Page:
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Artist of the Month
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April 2016
The Original Crooks and Nannies
"Ugly Laugh
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The Original Crooks and Nannies follow-up to 2015’s Soup For My Girlfriend begins with the sputtering staccato of “Call It Good.” The track’s rhythmic pulse collides flawlessly with Madeline Rafter’s vocals and buzzing synth, supported by a backbeat tailor-made for the dance floor. The album’s opener prepares its listener with ease for the pulsating energy of “Carry Me,” a heartfelt melody that brings to mind the romantics of Matt and Kim or the twee-drenched lyricism of Mates of State. The track’s sentiments are earnest, amplified simultaneously by urgent diction and humming chords. “Carry Me” is a living testament to The Original Crooks and Nannies’ ability to craft love songs so cathartic that it hurts.
 
Similarly, the unabashed desperation of “Throw Out” followed by the electro-hum of “Television” suitably precedes the tangibly raw frustration of “Dates.” For Rafter and her bandmate, Sam Huntington, drinking poison and having smashed teeth proves to be a more desirable fate than going on a date. Even in its state of exaggeration, the track is a potential artifact of our contemporary moment, depicting romance in the age of Tinder and the banality of #netflixandchill. It’s a critique with a memorable hook.
 
“Ghost” is suitably haunting with lines like “I can make you feel/I can make you feel much better” and crashing riffs and cymbals. The narrative of the song, like its namesake, will linger in your mind long after its heartfelt and nearly ethereal end. The intimacy of “Ghost” is transformed into a cinematic nostalgia in “Shake Hands.” Breathing to life an account of suburban antics and shared memories, Rafter and Huntington’s duet-esque ballad is irresistibly sweet, even for the most jaded listener, preparing its audience for the forthright emotives equally fervent in “Crying at the Dog Park.”
 
The woozy start of “Central Heating” and the narrative blends effortlessly into Ugly Laugh’s final track “Holy Wreck.” The album’s closer is an intimate confession paying homage to failures, flaws, and limitations. It’s a veneration of vulnerability and the beauty that can be found between fractures. “Holy Wreck,” much like the songs that precede it, is introspective, a melodic mirror reflecting the complexities of emotion and the adjacent irony of love, making Ugly Laugh the quintessential album that you didn’t know you were waiting for. It begs to be replayed again and again. - Dianca London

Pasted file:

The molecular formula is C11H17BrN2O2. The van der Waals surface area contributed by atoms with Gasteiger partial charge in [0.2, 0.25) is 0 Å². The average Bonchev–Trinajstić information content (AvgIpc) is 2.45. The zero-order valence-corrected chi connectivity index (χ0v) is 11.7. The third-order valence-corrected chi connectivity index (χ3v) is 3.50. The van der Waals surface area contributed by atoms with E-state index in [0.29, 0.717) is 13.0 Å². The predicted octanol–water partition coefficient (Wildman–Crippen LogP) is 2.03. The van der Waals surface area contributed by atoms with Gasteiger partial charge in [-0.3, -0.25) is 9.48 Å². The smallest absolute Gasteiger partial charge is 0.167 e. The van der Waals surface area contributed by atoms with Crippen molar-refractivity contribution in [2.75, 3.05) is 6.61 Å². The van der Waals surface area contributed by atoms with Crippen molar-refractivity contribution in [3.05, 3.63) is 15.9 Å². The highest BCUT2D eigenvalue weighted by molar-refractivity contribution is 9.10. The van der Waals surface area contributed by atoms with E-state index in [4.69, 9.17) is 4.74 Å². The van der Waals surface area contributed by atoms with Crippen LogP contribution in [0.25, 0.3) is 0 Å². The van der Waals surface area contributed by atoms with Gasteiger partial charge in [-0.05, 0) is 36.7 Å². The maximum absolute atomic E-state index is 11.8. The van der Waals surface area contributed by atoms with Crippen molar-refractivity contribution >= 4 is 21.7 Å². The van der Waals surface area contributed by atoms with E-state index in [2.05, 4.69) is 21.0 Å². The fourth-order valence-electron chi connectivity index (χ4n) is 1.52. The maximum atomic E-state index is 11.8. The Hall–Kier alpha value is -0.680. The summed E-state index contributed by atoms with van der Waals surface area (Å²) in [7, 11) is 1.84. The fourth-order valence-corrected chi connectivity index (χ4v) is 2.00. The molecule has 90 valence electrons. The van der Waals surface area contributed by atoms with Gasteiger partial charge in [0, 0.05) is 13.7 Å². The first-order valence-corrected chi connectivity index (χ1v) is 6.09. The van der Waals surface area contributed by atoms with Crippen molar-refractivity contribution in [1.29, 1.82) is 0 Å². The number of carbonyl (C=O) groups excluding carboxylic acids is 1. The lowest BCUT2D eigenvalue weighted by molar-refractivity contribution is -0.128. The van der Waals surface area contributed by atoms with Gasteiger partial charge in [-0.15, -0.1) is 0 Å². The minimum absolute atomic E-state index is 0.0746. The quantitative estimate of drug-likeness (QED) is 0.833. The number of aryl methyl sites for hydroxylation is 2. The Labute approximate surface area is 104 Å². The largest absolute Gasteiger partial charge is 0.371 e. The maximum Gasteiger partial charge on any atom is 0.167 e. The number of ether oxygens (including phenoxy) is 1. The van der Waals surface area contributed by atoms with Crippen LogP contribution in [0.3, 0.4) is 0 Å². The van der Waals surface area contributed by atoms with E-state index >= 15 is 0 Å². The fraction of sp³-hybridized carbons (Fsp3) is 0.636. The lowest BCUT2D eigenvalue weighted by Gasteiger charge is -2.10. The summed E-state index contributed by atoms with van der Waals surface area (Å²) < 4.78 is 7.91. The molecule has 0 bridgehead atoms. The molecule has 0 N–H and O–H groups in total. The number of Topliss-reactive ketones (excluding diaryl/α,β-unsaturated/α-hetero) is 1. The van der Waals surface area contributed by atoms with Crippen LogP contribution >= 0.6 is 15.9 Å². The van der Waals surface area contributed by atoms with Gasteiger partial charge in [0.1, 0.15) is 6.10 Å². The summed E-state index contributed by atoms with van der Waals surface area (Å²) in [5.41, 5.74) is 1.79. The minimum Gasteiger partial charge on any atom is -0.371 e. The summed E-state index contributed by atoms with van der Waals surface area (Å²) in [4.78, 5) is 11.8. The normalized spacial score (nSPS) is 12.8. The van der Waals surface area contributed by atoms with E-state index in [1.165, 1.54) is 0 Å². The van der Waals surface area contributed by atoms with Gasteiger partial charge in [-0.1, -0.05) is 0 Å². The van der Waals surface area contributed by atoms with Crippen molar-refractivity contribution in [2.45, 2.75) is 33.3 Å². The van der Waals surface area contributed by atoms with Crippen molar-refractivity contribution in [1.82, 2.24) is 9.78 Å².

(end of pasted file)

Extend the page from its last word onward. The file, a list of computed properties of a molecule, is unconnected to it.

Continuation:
This is a preview of the new Deli charts - we are working on finalizing them by the end of 2013.


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The Deli's SXSW Issue 2014 is online!

Read it digitally here.

P.S. 10k free copies of this issue hit the street of Austin during SXSW Music week!


Teletextile premieres "Fan the Spark" video

We've been following harpist Pamela Martinez's project Teletextile for a while now (check out this interview from 2009), and it's great to see good things happening for an artist that has always been pushing the envelop and trying new things. Pamela recently started performing in British songwriter Chad Valley's band, and joined him on a tour spanning from the Philipines to Austin for SXSW, and to Europe later in the spring. Just before the tour, Teletextile released an EP entitled The Lark, accompanied by a series of videos, the first one of which we are premiering below. Expect more music and videos from this project later in 2016.

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Slothrust returns from SXSW to play Baby's All Right on 03.26

Bringing a technical touch to grunge-tinged garage rock, Brooklyn via Boston trio Slothrust offers a lot that a listener can latch onto. Lead singer, Leah Wellbaum, delivers her lyrics with angst, passion, and subtle sarcasm that permeates each song distinctly. Humor and dark themes coalesce seamlessly as the band's personality is put on full display in front of spot-on musicianship. While the band has been a slow burn in terms of popularity, their 2013 album 'Of Course You Do' reached many hearts, displaying the talent, charm, and uniqueness of this group. After three years, they are due for a new record. -  Lee Ackerley

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LA bands seen at SXSW: Swimm

Chris Hess and Adam Winn of the psych-pop duo Swimm, have brought their unique beach breeziness and pensive lyrics from Florida to LA. The recently released, Beverly Hells, is a sun-drenched relaxing ride through a genre-bending soundscape. Lo-fi, surf-infused, indie has never been more emotive. Fluidity and weightlessness pervade their sound but their live performances are also as visceral as it can get, and their SXSW 2016 shows confirmed that.

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Okay Kaya plays House of Vans SXSW show on Friday

One of most strikingly intense artists to come out of the Brooklyn scene in 2015, Okay Kaya has been releasing a series of mellow singles accompanied by simple but profoundly touching videos. The latest, entitled 'I'm Stupid (but I Love You)," is streaming below. Okay Kaya is playing the SXSW House of Vans show at Austin's Mohawk on Friday March 18. 

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